Assuntos
Cadeia Alimentar , Modelos Biológicos , Humanos , Animais , Mamíferos , Tamanho Corporal , Florestas , Comportamento Predatório , Ecossistema
14.
Biosystems ; 238: 105190, 2024 Apr.
Artigo em Inglês | MEDLINE | ID: mdl-38492628

RESUMO

A primary objective of biology is the development of universal laws that define how organic form develops and how it evolves as a function of size, both ontogenetically and across evolutionary time. Scaling theory has been essential in reaching this goal by giving a complete perspective point, particularly in illuminating the fundamental biological features produced within scaling exponents defining families of equations. Nonetheless, the theoretical basis of the allometric equation within scaling theory are inadequately explained, particularly when it comes to establishing links between micro-level processes at the cellular level and macro-level phenomena. We proposed an unlimited cell bipartition, resulting in an exponential growth in cell numbers during an individual's lifespan, to bridge this conceptual gap between cellular processes and allometric scaling. The power-law scaling between body mass and organ weight was produced by the synchronous exponential increments and the allometric exponent is rate of logarithmic cell proliferation rate. Substituting organ weight for erythrocyte weight aided in the development of a power-law scaling relationship between body mass and metabolic rate. Furthermore, it is critical to understand how cell size affects the exponent in power-law scaling. We find that a bigger exponent will result from an increase in the average weight of organ cells or a decrease in the average weight of all cells. Furthermore, cell proliferation dynamics showed a complex exponential scaling between body mass and longevity, defying the previously reported power-law scaling. We discovered a quadratic link between longevity and logarithmic body mass. Notably, all of the parameters included in these relationships are explained by indices linked to cell division and embryonic development. This research adds to our understanding of the complex interaction between cellular processes and overarching scaling phenomena in biology.


Assuntos
Evolução Biológica , Modelos Biológicos , Tamanho Corporal , Divisão Celular , Tamanho Celular
15.
Nature ; 628(8007): 342-348, 2024 Apr.
Artigo em Inglês | MEDLINE | ID: mdl-38538790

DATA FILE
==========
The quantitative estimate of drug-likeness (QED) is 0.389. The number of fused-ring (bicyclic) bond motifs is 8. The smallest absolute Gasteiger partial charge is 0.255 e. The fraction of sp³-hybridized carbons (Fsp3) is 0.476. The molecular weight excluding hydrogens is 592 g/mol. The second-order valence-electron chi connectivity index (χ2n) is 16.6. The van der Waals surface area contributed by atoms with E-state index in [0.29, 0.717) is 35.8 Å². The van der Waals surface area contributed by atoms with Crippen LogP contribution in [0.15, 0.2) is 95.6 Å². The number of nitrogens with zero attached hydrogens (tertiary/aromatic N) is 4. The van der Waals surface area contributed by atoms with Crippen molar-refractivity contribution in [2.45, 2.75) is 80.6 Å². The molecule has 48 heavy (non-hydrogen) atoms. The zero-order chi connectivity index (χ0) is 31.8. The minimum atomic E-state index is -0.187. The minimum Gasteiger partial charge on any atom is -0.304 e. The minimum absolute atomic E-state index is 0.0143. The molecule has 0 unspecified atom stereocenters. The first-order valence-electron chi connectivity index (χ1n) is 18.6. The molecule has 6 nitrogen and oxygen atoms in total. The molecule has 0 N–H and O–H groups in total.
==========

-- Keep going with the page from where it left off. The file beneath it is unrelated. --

RESUMO

Climate change could pose an urgent threat to pollinators, with critical ecological and economic consequences. However, for most insect pollinator species, we lack the long-term data and mechanistic evidence that are necessary to identify climate-driven declines and predict future trends. Here we document 16 years of abundance patterns for a hyper-diverse bee assemblage1 in a warming and drying region2, link bee declines with experimentally determined heat and desiccation tolerances, and use climate sensitivity models to project bee communities into the future. Aridity strongly predicted bee abundance for 71% of 665 bee populations (species × ecosystem combinations). Bee taxa that best tolerated heat and desiccation increased the most over time. Models forecasted declines for 46% of species and predicted more homogeneous communities dominated by drought-tolerant taxa, even while total bee abundance may remain unchanged. Such community reordering could reduce pollination services, because diverse bee assemblages typically maximize pollination for plant communities3. Larger-bodied bees also dominated under intermediate to high aridity, identifying body size as a valuable trait for understanding how climate-driven shifts in bee communities influence pollination4. We provide evidence that climate change directly threatens bee diversity, indicating that bee conservation efforts should account for the stress of aridity on bee physiology.


Assuntos
Abelhas , Mudança Climática , Dessecação , Ecossistema , Temperatura Alta , Animais , Abelhas/anatomia & histologia , Abelhas/classificação , Abelhas/fisiologia , Biodiversidade , Tamanho Corporal/fisiologia , Aquecimento Global , Modelos Biológicos , Plantas , Polinização/fisiologia , Masculino , Feminino
16.
Trends Ecol Evol ; 39(4): 318-319, 2024 Apr.
Artigo em Inglês | MEDLINE | ID: mdl-38461120

RESUMO

Previous studies demonstrated decreasing body size of birds in response to rising temperatures. Recently, Neate-Clegg et al. documented that birds have been becoming larger in an Afromontane forest over four decades. This highlights the complexity of morphological responses to climate, the importance of context, and the need to study phenomena in a diversity of regions.


Assuntos
Mudança Climática , Florestas , Animais , Aves , Tamanho Corporal , Temperatura
17.
J Anim Ecol ; 93(4): 460-474, 2024 Apr.
Artigo em Inglês | MEDLINE | ID: mdl-38462717

RESUMO